0

So in order to build my reference machine I started from here https://thepcspy.com/read/building-a-kiosk-computer-ubuntu-1404-chrome/ and it uses Ubuntu Server 14.04.5 and because of hardware limitations, 32 bit edition. Apart from having to substitute Chromium for Chrome, the reference machine, with a few tweaks, such as ofris to freeze the user's home drive and some OpenBox customisation to remove the right click menu, etc, it does what I want to; producing a pseudo-Chromebox, but with better hardware compatibility than ChromiumOS.

Now when I came to clone it, that was a bit more difficult, and after playing with a few cloning solutions, Gparted Live CD has been the most straightforward, as there are only going to be at most 12 clones.

The problem is that on the clone computer, the network adapter instead of being eth0 is named eth1 and in /etc/network/interfaces the commands are auto eth0 and iface eth0 and because for some reason Ubuntu has labelled the card eth1 (as the output for lshw shows) and there is no eth0 in the system, the network comes up as disabled to begin with (again from lshw).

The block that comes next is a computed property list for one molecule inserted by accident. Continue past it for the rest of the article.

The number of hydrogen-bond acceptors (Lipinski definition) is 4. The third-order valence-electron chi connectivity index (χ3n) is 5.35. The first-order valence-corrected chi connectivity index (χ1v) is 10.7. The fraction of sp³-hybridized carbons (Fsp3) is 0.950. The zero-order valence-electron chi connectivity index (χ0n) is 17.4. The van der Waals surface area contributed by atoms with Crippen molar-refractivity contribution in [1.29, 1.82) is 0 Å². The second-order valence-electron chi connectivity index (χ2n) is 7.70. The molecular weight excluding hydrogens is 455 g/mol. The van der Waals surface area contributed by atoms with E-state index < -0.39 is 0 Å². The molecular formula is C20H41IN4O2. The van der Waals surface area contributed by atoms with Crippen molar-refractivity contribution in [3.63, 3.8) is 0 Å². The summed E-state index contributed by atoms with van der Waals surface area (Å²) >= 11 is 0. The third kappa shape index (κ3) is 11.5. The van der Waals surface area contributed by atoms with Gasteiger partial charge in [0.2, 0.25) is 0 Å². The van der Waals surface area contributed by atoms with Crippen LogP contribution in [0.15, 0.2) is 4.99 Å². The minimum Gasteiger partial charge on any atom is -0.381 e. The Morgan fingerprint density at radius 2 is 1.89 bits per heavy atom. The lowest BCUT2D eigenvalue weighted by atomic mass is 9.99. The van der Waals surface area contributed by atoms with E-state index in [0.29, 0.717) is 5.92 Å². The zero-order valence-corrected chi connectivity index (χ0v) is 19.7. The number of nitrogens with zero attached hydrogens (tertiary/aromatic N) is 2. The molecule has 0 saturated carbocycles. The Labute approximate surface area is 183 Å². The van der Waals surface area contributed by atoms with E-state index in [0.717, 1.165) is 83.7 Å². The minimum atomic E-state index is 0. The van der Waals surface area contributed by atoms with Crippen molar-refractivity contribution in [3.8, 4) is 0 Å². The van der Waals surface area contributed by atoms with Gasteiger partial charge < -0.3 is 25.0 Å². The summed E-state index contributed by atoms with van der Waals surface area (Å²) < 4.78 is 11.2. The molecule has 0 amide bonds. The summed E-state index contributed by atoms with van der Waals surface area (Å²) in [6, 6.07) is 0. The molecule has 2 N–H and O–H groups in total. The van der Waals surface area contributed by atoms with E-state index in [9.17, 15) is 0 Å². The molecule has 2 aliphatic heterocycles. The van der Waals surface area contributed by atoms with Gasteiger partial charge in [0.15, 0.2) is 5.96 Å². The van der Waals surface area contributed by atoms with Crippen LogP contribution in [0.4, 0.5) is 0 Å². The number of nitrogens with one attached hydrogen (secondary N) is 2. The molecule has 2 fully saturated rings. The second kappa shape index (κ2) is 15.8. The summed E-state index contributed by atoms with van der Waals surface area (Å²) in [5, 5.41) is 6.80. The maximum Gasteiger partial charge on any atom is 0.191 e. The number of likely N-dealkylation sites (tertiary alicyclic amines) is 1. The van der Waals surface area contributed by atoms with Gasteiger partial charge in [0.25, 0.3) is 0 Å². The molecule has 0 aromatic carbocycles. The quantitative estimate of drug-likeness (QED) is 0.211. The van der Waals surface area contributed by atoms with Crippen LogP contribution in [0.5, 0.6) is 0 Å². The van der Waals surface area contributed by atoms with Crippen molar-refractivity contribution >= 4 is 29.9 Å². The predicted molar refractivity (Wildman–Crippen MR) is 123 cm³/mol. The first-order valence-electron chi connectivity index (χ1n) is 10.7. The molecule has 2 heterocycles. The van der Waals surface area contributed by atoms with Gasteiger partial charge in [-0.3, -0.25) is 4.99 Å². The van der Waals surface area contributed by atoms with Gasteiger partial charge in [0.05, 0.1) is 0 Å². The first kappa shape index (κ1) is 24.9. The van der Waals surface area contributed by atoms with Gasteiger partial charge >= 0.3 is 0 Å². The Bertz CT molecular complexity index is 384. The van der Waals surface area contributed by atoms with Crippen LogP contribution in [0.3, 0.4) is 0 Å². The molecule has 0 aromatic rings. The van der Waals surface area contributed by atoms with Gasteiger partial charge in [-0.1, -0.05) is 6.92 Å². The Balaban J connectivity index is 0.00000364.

Duplicating the commands for eth0 in the interfaces file quickly got the clone running but I still don't understand why the card is being labelled eth1 in the clone instead of eth0 and I don't want to have to work with the possibility other clones will have some other random number assigned to their sole NIC. The two computers are in every way identical except, of course, for MAC address, and I just don't understand how Ubuntu has decided on the original the card will be eth0 and on the clone it will be eth1 when the clone has no other ethernet card in it.

1

Check to see if you have this file:

/etc/udev/rules.d/70-persistent-net.rules

There is probably an entry for the MAC address of the original machine assigned to eth0. When you clone this to another machine, it doesn't see that MAC, so it creates a new entry and calls it eth1.

The solution is to delete this file from the original machine before making the disk image. After cloning, when the new machine first boots, it will create this file if it's missing. Each machine will have a different MAC, but the associated nic will be called eth0 every time.

Your Answer

By clicking "Post Your Answer", you agree to our terms of service, privacy policy and cookie policy

Not the answer you're looking for? Browse other questions tagged or ask your own question.